compute a very relaxed nearest neighbor table initially, and then
quickly try different refinements later.

In case an existing nearest neighbor matrix needs to be used, the
`fromNNMatrix`

function can be used to transform it into
the list structure that `jarvisPatrick`

requires. The
input matrix must have a row for each compound, and each row should be
the index values of the neighbors of compound represented by that row.
The names of each compound can also be given through the
`names`

argument. If not given, it will attempt to use
the `rownames`

of the given matrix.

The `jarvisPatrick`

function also allows one to relax
some of the requirements of the algorithm through the
`mode`

parameter. When set to “a1a2b”, then all
requirements are used. If set to “a1b”, then (a) is relaxed to a
unidirectional requirement. Lastly, if `mode`

is set to
“b”, then only requirement (b) is used, which means that all pairs of
items will be checked to see if (b) is satisfied between them. The size
of the clusters generated by the different methods increases in this
order: “a1a2b” < “a1b” < “b”. The run time of method “a1a2b” follows a
close to linear relationship, while it is nearly quadratic for the much
more exhaustive method “b”. Only methods “a1a2b” and “a1b” are suitable
for clustering very large data sets (e.g. >50,000 items) in a
reasonable amount of time.

An additional extension to the algorithm is the ability to set the
linkage mode. The `linkage`

parameter can be one of
“single”, “average”, or “complete”, for single linkage, average linkage
and complete linkage merge requirements, respectively. In the context of
Jarvis-Patrick, average linkage means that at least half of the pairs
between the clusters under consideration must meet requirement (b).
Similarly, for complete linkage, all pairs must requirement (b). Single
linkage is the normal case for Jarvis-Patrick and just means that at
least one pair must meet requirement (b).

The output is a cluster `vector`

with the item labels in
the name slot and the cluster IDs in the data slot. There is a utility
function called `byCluster`

, which takes out cluster
vector output by `jarvisPatrick`

and transforms it into a
list of vectors. Each slot of the list is named with a cluster id and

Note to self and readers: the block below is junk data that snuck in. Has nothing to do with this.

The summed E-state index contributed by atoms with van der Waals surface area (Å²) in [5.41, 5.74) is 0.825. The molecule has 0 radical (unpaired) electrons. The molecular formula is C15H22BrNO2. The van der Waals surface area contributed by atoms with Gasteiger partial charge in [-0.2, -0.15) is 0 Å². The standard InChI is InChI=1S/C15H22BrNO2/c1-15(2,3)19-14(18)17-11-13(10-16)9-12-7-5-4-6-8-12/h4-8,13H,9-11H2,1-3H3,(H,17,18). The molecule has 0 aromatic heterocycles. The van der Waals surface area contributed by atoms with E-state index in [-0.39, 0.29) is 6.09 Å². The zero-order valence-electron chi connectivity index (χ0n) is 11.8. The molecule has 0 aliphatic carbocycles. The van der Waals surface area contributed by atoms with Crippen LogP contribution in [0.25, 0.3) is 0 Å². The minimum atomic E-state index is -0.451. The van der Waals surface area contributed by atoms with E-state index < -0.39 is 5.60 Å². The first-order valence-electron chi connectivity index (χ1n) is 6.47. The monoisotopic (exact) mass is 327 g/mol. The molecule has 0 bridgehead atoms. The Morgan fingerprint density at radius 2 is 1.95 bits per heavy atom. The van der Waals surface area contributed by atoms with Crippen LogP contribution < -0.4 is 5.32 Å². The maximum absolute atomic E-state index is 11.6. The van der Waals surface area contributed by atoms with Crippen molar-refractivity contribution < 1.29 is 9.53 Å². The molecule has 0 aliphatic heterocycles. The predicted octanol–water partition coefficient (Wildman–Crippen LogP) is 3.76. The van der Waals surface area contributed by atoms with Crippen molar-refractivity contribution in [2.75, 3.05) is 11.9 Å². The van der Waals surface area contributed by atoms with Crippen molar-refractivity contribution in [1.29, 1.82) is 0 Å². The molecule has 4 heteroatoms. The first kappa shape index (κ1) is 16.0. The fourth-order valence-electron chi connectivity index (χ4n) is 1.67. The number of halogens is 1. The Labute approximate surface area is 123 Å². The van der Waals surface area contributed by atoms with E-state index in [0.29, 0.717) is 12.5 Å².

the vector contains the cluster members. By default the function
excludes singletons from the output, but they can be included by setting
`excludeSingletons`

=FALSE`.

Load/create sample `APset`

and `FPset`

:

Standard Jarvis-Patrick clustering on `APset`

and
`FPset`

objects:

The following example runs Jarvis-Patrick clustering with a minimum
similarity `cutoff`

value (here Tanimoto coefficient). In
addition, it uses the much more exhaustive `"b"`

method
that generates larger cluster sizes, but significantly increased the run
time. For more details, consult the corresponding help file with
`?jarvisPatrick`

.

Output nearest neighbor table (`matrix`

):

Trim nearest neighbor table:

Perform clustering on precomputed nearest neighbor table:

Using a user defined nearest neighbor matrix:

## Multi-Dimensional Scaling (MDS)

To visualize and compare clustering results, the
`cluster.visualize`

function can be used. The function
performs Multi-Dimensional Scaling (MDS) and visualizes the results in
form of a scatter plot. It requires as input an `APset`

,
a clustering result from `cmp.cluster`

, and a cutoff for
the minimum cluster size to consider in the plot. To help determining a
proper cutoff size, the `cluster.sizestat`

function is
provided to generate cluster size statistics.

MDS clustering and scatter plot:

Create a 3D scatter plot of MDS result:

Interactive 3D scatter plot with Open GL (graphics not evaluated here):

## Clustering with Other Algorithms

`ChemmineR`

allows the user to take advantage of the wide
spectrum of clustering utilities available in R. An example on how to
perform hierarchical clustering with the hclust function is given
below.

Create atom pair distance matrix:

Hierarchical clustering with `hclust`

:

Instead of atom pairs one can use PubChem’s fingerprints for clustering:

Plot dendrogram with heatmap (here similarity matrix):